If you slap your hands together and rub them back and forth, you’ll feel your skin start to warm. Why is that? If you answered friction, you’re right. But what is friction really? Would your hands feel warmer if they were larger? Or rougher? Or darker? What sorts of things affect the amount of friction between two surfaces?If you read a textbook from twenty years ago, you’ll find some things have changed about how we think about friction. Engineers used to only look at surface roughness… but then they took a look on the molecular level and saw a few things that made us update our way of thinking about treads.
Friction is a very complicated interaction that uses ideas from both the electromagnetic field as well as the chemistry field to fully explain exactly what it is and how it works. From ice skates to moving furniture, you encounter friction everyday. We’re going to use rubber bands, shoes, ramps, and more to experiment with these ideas on our own.

## Scientific Concepts:

• Friction is the force between two objects in contact with one another.
• Friction is dependent on the materials that are in contact with one another. How much pressure is put on the materials. Whether the materials are wet or dry. Whether they are hot or cold - in other words, it’s quite complicated!
• Static friction is the friction between two objects that are not moving.
• Kinetic friction is the friction between two objects where at least one of them is moving.
• Friction happens due to the electromagnetic forces between two objects.
• Friction is not necessarily due to the roughness of the objects but rather to chemical bonds “sticking and slipping” over one another.

## Select a Lesson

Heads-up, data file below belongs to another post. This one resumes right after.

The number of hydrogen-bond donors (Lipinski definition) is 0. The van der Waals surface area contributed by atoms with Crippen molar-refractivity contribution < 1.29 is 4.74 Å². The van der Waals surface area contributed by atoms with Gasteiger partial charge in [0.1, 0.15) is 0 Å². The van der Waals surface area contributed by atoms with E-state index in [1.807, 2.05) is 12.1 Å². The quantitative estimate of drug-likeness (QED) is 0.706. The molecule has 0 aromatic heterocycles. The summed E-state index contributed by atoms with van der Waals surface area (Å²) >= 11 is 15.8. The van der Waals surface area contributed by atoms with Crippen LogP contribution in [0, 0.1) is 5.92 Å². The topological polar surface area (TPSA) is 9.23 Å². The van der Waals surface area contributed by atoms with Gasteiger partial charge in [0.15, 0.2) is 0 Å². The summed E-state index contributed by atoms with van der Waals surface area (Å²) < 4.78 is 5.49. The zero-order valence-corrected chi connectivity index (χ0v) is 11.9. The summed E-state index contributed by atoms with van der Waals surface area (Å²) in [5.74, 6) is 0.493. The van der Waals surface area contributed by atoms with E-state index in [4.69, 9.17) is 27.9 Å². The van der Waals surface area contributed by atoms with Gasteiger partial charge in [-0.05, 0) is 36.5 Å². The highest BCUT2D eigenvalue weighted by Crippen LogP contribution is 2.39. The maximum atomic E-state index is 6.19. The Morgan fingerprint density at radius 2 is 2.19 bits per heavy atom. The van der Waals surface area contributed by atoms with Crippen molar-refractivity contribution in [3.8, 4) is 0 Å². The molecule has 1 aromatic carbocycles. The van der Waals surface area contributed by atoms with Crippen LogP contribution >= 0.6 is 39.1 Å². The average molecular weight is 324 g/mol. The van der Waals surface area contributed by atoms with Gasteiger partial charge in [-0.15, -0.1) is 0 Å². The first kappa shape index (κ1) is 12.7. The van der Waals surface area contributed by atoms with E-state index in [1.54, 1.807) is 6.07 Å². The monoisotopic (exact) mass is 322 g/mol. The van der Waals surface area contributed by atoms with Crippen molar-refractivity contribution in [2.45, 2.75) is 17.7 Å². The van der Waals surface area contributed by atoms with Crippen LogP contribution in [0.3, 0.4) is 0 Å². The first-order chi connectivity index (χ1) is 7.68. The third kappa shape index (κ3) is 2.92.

Simple HovercraftHovercraft transport people and their stuff across ice, grass, swamp, water, and land. Also known as the Air Cushioned Vehicle (ACV), these machines use air to greatly reduce the sliding friction between the bottom of the vehicle (the skirt) and the ground. Tracking your TreadsNow let’s talk about the other ever present force on this Earth, and that’s friction. Friction is the force between one object rubbing against another object. Friction is what makes things slow down. What a Drag!There’s a couple of misconceptions that I’d like to make sure get cleared up here a bit. I don’t want to go into too much detail but I want to make sure to mention these as they may be important as you go deeper into your physics education. Stick & SlipFriction is everywhere! Imagine what the world would be like without friction! Everything you do, from catching baseballs to eating hamburgers, to putting on shoes, friction is a part of it. Exponential FrictionFind a smooth, cylindrical support column, such as those used to support open-air roofs for breezeways and outdoor hallways (check your local public school or local church). BearingsStand on a cookie sheet or cutting board which is placed on the floor (find a smooth floor with no carpet). Ask someone to gently push you across the floor. Notice how much friction they feel as they try to push you. HovercraftHovercraft transport people and their stuff across ice, grass, swamp, water, and land. Also known as the Air Cushioned Vehicle (ACV), these machines use air to greatly reduce the sliding friction between the bottom of the vehicle (the skirt) and the ground.